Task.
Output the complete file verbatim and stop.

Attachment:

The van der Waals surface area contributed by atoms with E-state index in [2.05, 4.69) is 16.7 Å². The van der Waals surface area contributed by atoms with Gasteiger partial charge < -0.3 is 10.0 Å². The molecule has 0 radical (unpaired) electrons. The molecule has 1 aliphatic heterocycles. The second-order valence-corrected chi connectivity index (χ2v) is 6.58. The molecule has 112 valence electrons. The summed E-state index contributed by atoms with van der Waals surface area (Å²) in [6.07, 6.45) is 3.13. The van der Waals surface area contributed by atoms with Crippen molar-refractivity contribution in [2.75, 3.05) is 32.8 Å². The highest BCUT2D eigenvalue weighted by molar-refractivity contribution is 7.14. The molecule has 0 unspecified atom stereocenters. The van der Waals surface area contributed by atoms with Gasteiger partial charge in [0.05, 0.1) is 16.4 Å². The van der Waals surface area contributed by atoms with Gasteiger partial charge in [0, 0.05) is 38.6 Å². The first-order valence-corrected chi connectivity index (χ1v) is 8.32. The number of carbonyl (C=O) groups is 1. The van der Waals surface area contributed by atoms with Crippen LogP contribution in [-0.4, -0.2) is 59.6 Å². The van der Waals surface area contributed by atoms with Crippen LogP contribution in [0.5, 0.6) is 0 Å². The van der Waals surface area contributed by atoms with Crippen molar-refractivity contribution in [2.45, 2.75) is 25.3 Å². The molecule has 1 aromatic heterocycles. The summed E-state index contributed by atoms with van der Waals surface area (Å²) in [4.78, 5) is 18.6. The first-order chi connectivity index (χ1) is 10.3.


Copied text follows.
The van der Waals surface area contributed by atoms with E-state index in [2.05, 4.69) is 16.7 Å². The van der Waals surface area contributed by atoms with Gasteiger partial charge < -0.3 is 10.0 Å². The molecule has 0 radical (unpaired) electrons. The molecule has 1 aliphatic heterocycles. The second-order valence-corrected chi connectivity index (χ2v) is 6.58. The molecule has 112 valence electrons. The summed E-state index contributed by atoms with van der Waals surface area (Å²) in [6.07, 6.45) is 3.13. The van der Waals surface area contributed by atoms with Crippen molar-refractivity contribution in [2.75, 3.05) is 32.8 Å². The highest BCUT2D eigenvalue weighted by molar-refractivity contribution is 7.14. The molecule has 0 unspecified atom stereocenters. The van der Waals surface area contributed by atoms with Gasteiger partial charge in [0.05, 0.1) is 16.4 Å². The van der Waals surface area contributed by atoms with Gasteiger partial charge in [0, 0.05) is 38.6 Å². The first-order valence-corrected chi connectivity index (χ1v) is 8.32. The number of carbonyl (C=O) groups is 1. The van der Waals surface area contributed by atoms with Crippen LogP contribution in [-0.4, -0.2) is 59.6 Å². The van der Waals surface area contributed by atoms with Crippen LogP contribution in [0.5, 0.6) is 0 Å². The van der Waals surface area contributed by atoms with Crippen molar-refractivity contribution in [2.45, 2.75) is 25.3 Å². The molecule has 1 aromatic heterocycles. The summed E-state index contributed by atoms with van der Waals surface area (Å²) in [4.78, 5) is 18.6. The first-order chi connectivity index (χ1) is 10.3.